Hid­ing in plain sight

SP's MAI - - TECHNOLOGY -

This ro­bot is made of sil­i­cone. It can walk, change colour and light up in the dark. It can even change tem­per­a­ture. And it can do all of this for less than $100. In the fu­ture, ro­bots like this might be made for just a few dol­lars. Re­searchers led by Dr Ge­orge White­sides and Dr Stephen Morin at Har­vard Univer­sity’s Depart­ment of Chem­istry and Chem­i­cal Bi­ol­ogy and the Wyss In­sti­tute for Bi­o­log­i­cally In­spired Engi­neer­ing demon­strated that mi­croflu­idic chan­nels in soft ro­bots en­able func­tions in­clud­ing ac­tu­a­tion, cam­ou­flage, dis­play, fluid trans­port and tem­per­a­ture reg­u­la­tion. The work is be­ing per­formed un­der DARPA’s Max­i­mum Mo­bil­ity and Ma­nip­u­la­tion (M3) pro­gramme.

Why does this mat­ter to the Depart­ment of De­fense (DoD)? DARPA fore­sees ro­bots of many shapes and sizes con­tribut­ing to a wide range of fu­ture de­fence mis­sions, but ro­bot­ics is still a young field that has fo­cused much of its at­ten­tion so far on com­plex hard­ware. Con­se­quently, the costs as­so­ci­ated with ro­bot­ics are typ­i­cally very high. What DARPA has achieved with sil­i­cone-based soft ro­bots is de­vel­op­ment of a very low cost man­u­fac­tur­ing method that uses molds. By in­tro­duc­ing nar­row chan­nels into the molds through which air and var­i­ous types of flu­ids can be pumped, a ro­bot can be made to change its colour, con­trast, ap­par­ent shape and tem­per­a­ture to blend with its en­vi­ron­ment, glow through chemi­lu­mi­nes­cence, and most im­por­tantly, achieve ac­tu­a­tion, or move­ment, through pneu­matic pres­suri­sa­tion and in­fla­tion of the chan­nels. The com­bi­na­tion of low cost and in­creased ca­pa­bil­i­ties means DARPA has re­moved one of the ma­jor ob­sta­cles to greater DoD adoption of ro­bot tech­nol­ogy.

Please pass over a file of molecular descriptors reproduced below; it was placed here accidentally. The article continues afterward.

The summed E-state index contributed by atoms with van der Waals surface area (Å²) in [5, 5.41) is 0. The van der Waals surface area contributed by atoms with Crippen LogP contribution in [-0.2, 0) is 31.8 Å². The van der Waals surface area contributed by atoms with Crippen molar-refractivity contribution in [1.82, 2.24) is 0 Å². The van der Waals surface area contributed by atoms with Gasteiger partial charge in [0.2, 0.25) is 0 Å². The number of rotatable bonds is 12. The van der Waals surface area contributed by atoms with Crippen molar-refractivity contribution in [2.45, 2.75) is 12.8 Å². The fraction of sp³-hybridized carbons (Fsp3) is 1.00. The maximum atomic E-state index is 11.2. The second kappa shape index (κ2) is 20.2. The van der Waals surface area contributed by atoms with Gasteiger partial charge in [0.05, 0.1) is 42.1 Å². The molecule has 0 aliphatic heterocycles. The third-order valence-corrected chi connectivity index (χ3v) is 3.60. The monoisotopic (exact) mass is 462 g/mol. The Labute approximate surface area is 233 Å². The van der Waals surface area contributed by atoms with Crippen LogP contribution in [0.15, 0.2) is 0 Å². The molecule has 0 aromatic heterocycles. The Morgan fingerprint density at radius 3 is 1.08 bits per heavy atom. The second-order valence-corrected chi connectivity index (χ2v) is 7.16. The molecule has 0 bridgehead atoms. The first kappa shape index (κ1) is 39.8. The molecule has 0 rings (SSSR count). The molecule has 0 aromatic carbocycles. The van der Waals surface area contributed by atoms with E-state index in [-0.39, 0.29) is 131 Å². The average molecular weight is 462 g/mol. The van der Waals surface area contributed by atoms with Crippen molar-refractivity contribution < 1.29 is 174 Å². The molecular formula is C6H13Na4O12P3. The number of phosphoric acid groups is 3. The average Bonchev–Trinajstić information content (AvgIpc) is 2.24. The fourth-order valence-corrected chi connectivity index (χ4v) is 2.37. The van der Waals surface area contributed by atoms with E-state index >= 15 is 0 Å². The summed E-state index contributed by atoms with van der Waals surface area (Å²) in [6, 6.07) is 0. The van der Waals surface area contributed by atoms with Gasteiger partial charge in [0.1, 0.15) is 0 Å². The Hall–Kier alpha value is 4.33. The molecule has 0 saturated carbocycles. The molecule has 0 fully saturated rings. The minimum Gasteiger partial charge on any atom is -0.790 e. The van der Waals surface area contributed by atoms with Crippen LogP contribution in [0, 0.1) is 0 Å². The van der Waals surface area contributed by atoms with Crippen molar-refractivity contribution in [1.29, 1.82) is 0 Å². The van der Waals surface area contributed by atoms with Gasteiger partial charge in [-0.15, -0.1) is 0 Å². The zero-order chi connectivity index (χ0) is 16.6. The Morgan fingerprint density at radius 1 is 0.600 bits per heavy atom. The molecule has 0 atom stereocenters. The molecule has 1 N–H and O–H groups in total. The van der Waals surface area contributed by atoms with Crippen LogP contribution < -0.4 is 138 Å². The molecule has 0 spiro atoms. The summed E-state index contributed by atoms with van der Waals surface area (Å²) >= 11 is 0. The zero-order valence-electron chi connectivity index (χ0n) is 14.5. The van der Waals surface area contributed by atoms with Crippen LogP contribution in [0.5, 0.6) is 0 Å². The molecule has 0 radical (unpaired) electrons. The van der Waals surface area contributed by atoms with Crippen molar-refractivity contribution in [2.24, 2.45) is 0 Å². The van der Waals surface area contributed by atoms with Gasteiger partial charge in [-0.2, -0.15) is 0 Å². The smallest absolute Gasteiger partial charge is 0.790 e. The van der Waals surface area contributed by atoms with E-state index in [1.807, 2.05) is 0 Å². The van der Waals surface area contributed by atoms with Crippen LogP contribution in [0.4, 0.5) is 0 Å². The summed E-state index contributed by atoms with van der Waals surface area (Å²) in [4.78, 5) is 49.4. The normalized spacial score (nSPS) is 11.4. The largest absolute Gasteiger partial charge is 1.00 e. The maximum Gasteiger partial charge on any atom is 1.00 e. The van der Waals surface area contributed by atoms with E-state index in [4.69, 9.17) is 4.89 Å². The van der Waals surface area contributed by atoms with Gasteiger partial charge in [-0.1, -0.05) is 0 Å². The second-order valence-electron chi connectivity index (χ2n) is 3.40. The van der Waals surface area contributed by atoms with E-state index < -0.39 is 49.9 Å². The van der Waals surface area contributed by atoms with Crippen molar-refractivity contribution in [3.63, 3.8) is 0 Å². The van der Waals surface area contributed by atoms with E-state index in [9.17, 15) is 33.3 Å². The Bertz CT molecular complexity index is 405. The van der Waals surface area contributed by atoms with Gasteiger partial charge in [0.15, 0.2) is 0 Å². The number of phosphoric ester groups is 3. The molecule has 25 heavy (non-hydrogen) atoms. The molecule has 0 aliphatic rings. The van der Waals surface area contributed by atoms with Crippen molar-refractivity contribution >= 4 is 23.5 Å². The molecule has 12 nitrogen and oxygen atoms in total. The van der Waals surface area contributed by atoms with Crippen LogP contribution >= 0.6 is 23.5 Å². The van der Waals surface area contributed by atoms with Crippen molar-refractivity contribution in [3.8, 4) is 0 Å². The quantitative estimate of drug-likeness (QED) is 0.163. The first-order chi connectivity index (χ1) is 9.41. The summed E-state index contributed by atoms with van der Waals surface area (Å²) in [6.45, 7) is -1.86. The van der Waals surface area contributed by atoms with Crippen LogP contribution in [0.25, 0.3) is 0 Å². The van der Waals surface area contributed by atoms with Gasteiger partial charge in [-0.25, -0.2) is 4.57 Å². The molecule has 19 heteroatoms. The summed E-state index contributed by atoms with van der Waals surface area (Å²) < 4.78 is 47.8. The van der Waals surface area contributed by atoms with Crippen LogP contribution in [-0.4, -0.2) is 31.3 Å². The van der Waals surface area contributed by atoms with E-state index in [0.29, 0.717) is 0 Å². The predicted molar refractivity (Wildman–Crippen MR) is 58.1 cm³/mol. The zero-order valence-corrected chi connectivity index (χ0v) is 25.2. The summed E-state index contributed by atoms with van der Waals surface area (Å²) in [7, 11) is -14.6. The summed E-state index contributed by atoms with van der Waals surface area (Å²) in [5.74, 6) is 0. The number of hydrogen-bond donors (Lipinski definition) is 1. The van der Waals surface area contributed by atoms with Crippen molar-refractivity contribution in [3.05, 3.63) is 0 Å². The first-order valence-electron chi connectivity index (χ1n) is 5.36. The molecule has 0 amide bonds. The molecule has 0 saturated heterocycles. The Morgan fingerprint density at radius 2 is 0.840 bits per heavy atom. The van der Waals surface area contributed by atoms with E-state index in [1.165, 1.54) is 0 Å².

Gill Pratt, the DARPA pro­gramme man­ager for M3, put the achieve­ment in con­text: “DARPA is de­vel­op­ing a suite of ro­bots that draw in­spi­ra­tion from the in­ge­nu­ity and ef­fi­ciency of na­ture. For de­fense ap­pli­ca­tions, in­ge­nu­ity and ef­fi­ciency are not enough—ro­botic sys­tems must also be cost-ef­fec­tive. This novel ro­bot is a sig­nif­i­cant ad­vance to­wards achiev­ing all three goals.”

Soft ro­bots are use­ful be­cause they are re­silient and can ma­noeu­vre through very con­strained spa­ces. For this demon­stra­tion, the re­searchers used teth­ers to at­tach the con­trol sys­tem and pump pres­surised gases and liq­uids into the ro­bot. Teth­ered op­er­a­tion re­duces the size and weight of such ro­bots by leav­ing power sources and pumps off-board, but fu­ture pro­to­types could in­cor­po­rate that equip­ment in a self-con­tained sys­tem. At a pump­ing rate of 2.25 millil­itres per minute, colour change in the ro­bot re­quired 30 sec­onds. Once filled, the colour lay­ers re­quire no power to sus­tain the colour.

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